Dark Rain: A New Orleans Story

Mat Johnson and Simon Gane, DC/Vertigo, $24.99 (160p) ISBN 978-1-4012-2160-7
Set in New Orleans in the first days after Hurricane Katrina, Dark Rain—much like Johnson's lauded 2008 graphic novel Incognegro—uses the trappings of gritty crime fiction to explore deeper issues of race in America. Dabny, a decorated soldier and former customs officer, languishes in a Houston halfway house after being convicted of taking a bribe. Desperate to raise child-support money, he agrees to ferry his bunkmate Emmit into New Orleans's submerged Lower 9th Ward, where Emmit plans to rob his former employer, the Banque de Congo Square. The pair soon runs afoul of (metaphor alert) Dark Rain, a corrupt private security firm led by Dabny's former commanding officer, and some pretty standard caper-movie action ensues. Johnson's dialogue is frequently witty and incisive, and the book's view of the utter failure of public services in the city's poor neighborhoods and at the New Orleans Convention Center cuts to the marrow. Unfortunately, the whole affair is dragged down by the familiarity of its somewhat tacked-on central plot. And while Gane's slightly cartoonish style enlivens the book's moments of wry humor, a neo-noir caper story with a healthy dose of social commentary demands a certain gravity that's missing. (Aug.)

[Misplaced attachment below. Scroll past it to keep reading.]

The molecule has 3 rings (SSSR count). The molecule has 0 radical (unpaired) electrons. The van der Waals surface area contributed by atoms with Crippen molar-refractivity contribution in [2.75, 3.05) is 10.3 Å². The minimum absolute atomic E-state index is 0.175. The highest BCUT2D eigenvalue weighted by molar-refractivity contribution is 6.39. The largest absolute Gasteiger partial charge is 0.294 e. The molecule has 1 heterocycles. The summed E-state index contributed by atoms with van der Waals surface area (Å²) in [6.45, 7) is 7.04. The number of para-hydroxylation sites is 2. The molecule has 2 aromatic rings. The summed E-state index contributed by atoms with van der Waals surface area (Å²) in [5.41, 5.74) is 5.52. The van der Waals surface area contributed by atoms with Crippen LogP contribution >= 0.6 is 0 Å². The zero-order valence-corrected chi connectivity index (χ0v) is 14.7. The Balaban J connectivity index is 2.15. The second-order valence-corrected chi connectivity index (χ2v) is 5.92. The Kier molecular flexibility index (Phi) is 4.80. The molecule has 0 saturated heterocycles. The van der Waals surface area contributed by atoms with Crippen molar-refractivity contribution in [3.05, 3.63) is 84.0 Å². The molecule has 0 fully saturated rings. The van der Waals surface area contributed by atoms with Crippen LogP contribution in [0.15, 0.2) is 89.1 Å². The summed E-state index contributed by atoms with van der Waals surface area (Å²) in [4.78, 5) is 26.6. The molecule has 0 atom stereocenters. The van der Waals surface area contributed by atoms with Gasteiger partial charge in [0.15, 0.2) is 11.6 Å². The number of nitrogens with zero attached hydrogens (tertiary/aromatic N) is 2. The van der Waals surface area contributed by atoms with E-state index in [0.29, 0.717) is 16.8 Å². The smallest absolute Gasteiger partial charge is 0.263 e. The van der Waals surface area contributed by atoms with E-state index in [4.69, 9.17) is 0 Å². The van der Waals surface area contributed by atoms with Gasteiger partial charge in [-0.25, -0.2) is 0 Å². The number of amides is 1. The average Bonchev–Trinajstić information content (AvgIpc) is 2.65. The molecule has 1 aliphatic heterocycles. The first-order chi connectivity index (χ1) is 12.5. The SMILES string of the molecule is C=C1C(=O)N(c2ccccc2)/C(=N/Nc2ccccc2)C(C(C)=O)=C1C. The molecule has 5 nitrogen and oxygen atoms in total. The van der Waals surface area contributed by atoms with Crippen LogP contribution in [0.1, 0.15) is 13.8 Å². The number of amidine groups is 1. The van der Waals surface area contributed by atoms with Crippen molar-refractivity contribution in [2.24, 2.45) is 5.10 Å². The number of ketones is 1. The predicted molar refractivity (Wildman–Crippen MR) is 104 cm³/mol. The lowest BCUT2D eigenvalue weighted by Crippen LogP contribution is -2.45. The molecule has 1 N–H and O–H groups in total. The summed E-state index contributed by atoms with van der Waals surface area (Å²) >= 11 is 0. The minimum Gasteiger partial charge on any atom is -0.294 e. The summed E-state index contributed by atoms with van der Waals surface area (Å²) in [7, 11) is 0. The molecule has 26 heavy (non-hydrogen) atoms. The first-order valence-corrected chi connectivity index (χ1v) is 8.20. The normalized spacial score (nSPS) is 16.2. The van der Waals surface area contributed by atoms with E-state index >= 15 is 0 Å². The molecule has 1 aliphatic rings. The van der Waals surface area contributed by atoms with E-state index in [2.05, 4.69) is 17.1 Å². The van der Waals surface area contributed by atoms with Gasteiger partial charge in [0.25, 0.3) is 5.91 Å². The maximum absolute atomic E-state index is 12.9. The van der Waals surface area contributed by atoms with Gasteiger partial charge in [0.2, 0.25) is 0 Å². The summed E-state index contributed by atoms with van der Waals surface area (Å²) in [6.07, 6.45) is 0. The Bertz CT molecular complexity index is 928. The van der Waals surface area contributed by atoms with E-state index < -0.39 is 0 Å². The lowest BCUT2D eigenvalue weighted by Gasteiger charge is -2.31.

Reviewed on: 08/02/2010
Release date: 08/01/2010
Genre: Comics
Paperback - 1 pages - 978-1-84856-845-7
Paperback - 160 pages - 978-1-4012-2161-4
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